One new startup, Shaker, is aiming to make Facebook actually like going out with your friends for a wild night on the town, complete with virtual drinks.
If you like going out with your friends on the weekends, or even on weeknights, but don’t want to brave bad weather, crowded dance floors, expensive drinks, or hangovers, then one Tel Aviv, Israel-based startup is aiming to replicate the expereince of going out with your Facebook friends.
Of course, Facebook (privacy settings notwithstanding) is a great way to keep in touch with all the people you may have talked to once or twice in high school or college, but updating your status, sharing your pictures of your new baby (or cat if you don’t have any kids) isn’t quite like actually socializing with your friends.
Let’s let Shaker founder Adam Rakib explain Facebook’s drawbacks:
Facebook’s design also encourages users to stick to interacting with a few people they know. There is a chat function, but it seems that few people actually use it, or at least that’s been my experience. The site also suggests people that could be friends, but Facebook culture seems to find it awkward to friend people you don’t know in real life. Perhaps you’ll find someone from Twitter who asks to be a friend, but your social circle on Facebook generally represents your high school, college, family, and work friends.
Shaker aims to change all that. The startup aims to turn Facebook into the hippest bar in town, “where things happen,” according to their slogan, complete with (what else?) a bar serving virtual drinks, a dance floor, a DJ, and all of your friends and their friends of friends. Your profile pic shows up on an avatar that walks around the bar and chat with your friends and anyone else who shows up. You can figure out who your friends are versus your friends of friends by color coding their status. Shaker hopes that the ratio of friends to friends of friends to actual friends will tip in favor of your actual friends. Hopefully, Apple won’t “leave” their iPhone prototype there.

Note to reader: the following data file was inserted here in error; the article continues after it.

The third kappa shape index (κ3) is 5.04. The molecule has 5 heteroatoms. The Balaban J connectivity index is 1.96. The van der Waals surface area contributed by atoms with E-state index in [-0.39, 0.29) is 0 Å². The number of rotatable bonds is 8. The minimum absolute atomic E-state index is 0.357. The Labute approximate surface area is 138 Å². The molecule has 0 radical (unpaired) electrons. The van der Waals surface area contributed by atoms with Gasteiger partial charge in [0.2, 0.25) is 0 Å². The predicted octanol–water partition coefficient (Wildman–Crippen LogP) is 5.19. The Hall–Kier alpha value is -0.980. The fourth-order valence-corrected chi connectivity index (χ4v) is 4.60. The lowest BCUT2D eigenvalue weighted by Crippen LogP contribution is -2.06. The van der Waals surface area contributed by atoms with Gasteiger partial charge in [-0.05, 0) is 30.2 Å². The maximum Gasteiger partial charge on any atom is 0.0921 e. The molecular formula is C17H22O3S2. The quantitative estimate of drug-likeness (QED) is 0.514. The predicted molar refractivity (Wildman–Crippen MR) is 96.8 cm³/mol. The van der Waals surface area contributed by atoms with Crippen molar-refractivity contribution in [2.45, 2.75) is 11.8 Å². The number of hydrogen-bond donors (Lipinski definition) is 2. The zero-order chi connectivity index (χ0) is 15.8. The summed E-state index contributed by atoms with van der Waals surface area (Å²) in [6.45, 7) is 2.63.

Shaker made its debut at TechCrunch’s annual Disrupt conference, and the founders say the response has been so good they’ve had to shut the site down, only accepting invites right now on their webpage. If the buzz has been this good, then Shaker may be one of the Web’s fun new hangouts, one that never has a cover charge and one that never closes. Perhaps, like the “Cheers” bar, Shaker will be the place where everybody knows your name.